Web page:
By Sarah Fader

As a child, I was terrified of social gatherings, particularly if they were family ones. We would all sit around the table and have to talk to each other and it freaked me out. Not my immediate family, but if there were extended relatives and friends and friends of friends and pie. Enter Thanksgiving. This is the holiday of all holidays. I had to psych myself up to be able to survive this day. First of all my mom was busy cooking the turkey all day, and that’s like babysitting a small child.

I wanted to talk to her about my anxiety, but she was busy being anxious about burning the turkey. So I would sit in my room telling myself that I was going to eat soon and stuffing makes everything better right? Right.


I sat at the table and waited for the stuffing to come in my direction.


As the people began to show up, my anxiety got worse. But I had a plan. I was going to sit in the corner, get as much stuffing as possible and maybe a little bit of turkey and then go into the room where all the coats were on the bed and hide under them. It was an excellent plan and I was satisfied with it. I sat at the table and waited for the stuffing to come in my direction. I loaded up my plate with stuffing and a number of adults pressured me to eat turkey, even though I don’t really care about it.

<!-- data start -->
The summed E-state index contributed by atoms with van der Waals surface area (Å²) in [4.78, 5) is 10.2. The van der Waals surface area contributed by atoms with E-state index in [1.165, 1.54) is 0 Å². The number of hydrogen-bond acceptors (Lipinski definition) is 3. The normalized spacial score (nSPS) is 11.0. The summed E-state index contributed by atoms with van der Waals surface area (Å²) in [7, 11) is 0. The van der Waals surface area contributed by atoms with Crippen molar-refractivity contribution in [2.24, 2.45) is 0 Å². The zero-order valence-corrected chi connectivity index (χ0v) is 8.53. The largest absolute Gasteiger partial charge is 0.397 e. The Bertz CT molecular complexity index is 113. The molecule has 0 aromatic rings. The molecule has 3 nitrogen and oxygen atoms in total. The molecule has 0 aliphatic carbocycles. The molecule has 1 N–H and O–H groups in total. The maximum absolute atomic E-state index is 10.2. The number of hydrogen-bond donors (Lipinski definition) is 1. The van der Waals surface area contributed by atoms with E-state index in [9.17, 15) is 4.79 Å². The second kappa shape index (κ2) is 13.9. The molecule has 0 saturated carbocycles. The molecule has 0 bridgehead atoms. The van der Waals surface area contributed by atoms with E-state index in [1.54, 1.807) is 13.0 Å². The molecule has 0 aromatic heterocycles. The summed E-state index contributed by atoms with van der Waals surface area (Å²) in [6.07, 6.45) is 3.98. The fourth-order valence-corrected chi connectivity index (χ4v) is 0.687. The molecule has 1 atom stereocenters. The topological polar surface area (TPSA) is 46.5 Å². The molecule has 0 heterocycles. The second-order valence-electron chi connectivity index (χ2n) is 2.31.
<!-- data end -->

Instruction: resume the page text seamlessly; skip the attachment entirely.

There was sparkling apple cider too. I made sure I drank a lot of that. As soon as I finished the turkey I started to feel the effects of the tryptophan and I was ready to crash. I excused myself from the table and went into my parent’s bedroom where the pile of coats was on the bed. If you are feeling sadness during Thanksgiving the best thing to do is find where all the coats are piled and climb underneath them. I guarantee all of your sadness and fear will completely disappear for that moment in time…until someone finds you, which is what happened to me.

My cousin walked into the room where I was hiding under the coats and asked what I was doing. I didn’t answer her, but I did have to abandon my coat fort. I thought I was safe, but sadly I was mistaken.


I just don’t hide under coats anymore.


I still think of this anecdote whenever I have Thanksgiving. You see, that social anxiety never actually went away. I just don’t hide under coats anymore. Instead, I go excuse myself to use the bathroom but don’t actually use it. I sit on top of the toilet with the lid closed and collect my thoughts. The thing about social anxiety is that you often feel alone, even if you’re in a giant room of people. This happened to me as a child and it continues to happen to me as an adult.

If I’m at Thanksgiving at someone else’s house and there’s someone I like talking to, I’ll focus on them and tune the rest of the room out. If there are kids there, I’ll play with them. Better yet, if there are animals there, I’ll pet them; especially cats. The fun thing about cats is they inadvertently play hide and seek. You have to find out where the cats are hiding and it’s a distracting game from feeling socially awkward.

If you’re feeling socially anxious this Thanksgiving, find a pile of coats to hide under or a bathroom to hide in and let me know how it goes!

Social Anxiety on Thanksgiving
Sarah FaderCEO of
Sarah Fader is the CEO and Founder of Stigma Fighters, a non-profit organization that encourages individuals with mental illness to share their personal stories. She has been featured in The New York Times, The Washington Post, The Atlantic, Quartz, Psychology Today, The Huffington Post, HuffPost Live, and Good Day New York.